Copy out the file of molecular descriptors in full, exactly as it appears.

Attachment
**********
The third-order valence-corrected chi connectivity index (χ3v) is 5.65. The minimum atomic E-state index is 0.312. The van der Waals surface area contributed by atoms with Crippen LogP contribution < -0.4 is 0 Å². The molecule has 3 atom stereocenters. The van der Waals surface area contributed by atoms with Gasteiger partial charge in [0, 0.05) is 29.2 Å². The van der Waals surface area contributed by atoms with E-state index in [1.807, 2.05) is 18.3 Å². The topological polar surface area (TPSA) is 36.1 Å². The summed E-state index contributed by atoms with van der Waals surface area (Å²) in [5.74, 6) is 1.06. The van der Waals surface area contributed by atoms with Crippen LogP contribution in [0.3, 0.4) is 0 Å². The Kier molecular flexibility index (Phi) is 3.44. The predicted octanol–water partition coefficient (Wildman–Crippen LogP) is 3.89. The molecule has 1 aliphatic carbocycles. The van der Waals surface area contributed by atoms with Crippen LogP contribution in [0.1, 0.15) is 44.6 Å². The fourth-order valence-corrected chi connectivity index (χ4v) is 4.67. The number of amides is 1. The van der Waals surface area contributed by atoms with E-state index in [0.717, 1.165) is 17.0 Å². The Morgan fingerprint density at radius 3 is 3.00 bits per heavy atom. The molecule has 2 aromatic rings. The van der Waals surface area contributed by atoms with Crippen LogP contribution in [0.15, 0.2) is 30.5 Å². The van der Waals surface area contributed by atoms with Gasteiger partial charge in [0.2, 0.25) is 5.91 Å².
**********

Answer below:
The third-order valence-corrected chi connectivity index (χ3v) is 5.65. The minimum atomic E-state index is 0.312. The van der Waals surface area contributed by atoms with Crippen LogP contribution < -0.4 is 0 Å². The molecule has 3 atom stereocenters. The van der Waals surface area contributed by atoms with Gasteiger partial charge in [0, 0.05) is 29.2 Å². The van der Waals surface area contributed by atoms with E-state index in [1.807, 2.05) is 18.3 Å². The topological polar surface area (TPSA) is 36.1 Å². The summed E-state index contributed by atoms with van der Waals surface area (Å²) in [5.74, 6) is 1.06. The van der Waals surface area contributed by atoms with Crippen LogP contribution in [0.3, 0.4) is 0 Å². The Kier molecular flexibility index (Phi) is 3.44. The predicted octanol–water partition coefficient (Wildman–Crippen LogP) is 3.89. The molecule has 1 aliphatic carbocycles. The van der Waals surface area contributed by atoms with Crippen LogP contribution in [0.1, 0.15) is 44.6 Å². The fourth-order valence-corrected chi connectivity index (χ4v) is 4.67. The number of amides is 1. The van der Waals surface area contributed by atoms with E-state index in [0.717, 1.165) is 17.0 Å². The Morgan fingerprint density at radius 3 is 3.00 bits per heavy atom. The molecule has 2 aromatic rings. The van der Waals surface area contributed by atoms with Crippen LogP contribution in [0.15, 0.2) is 30.5 Å². The van der Waals surface area contributed by atoms with Gasteiger partial charge in [0.2, 0.25) is 5.91 Å².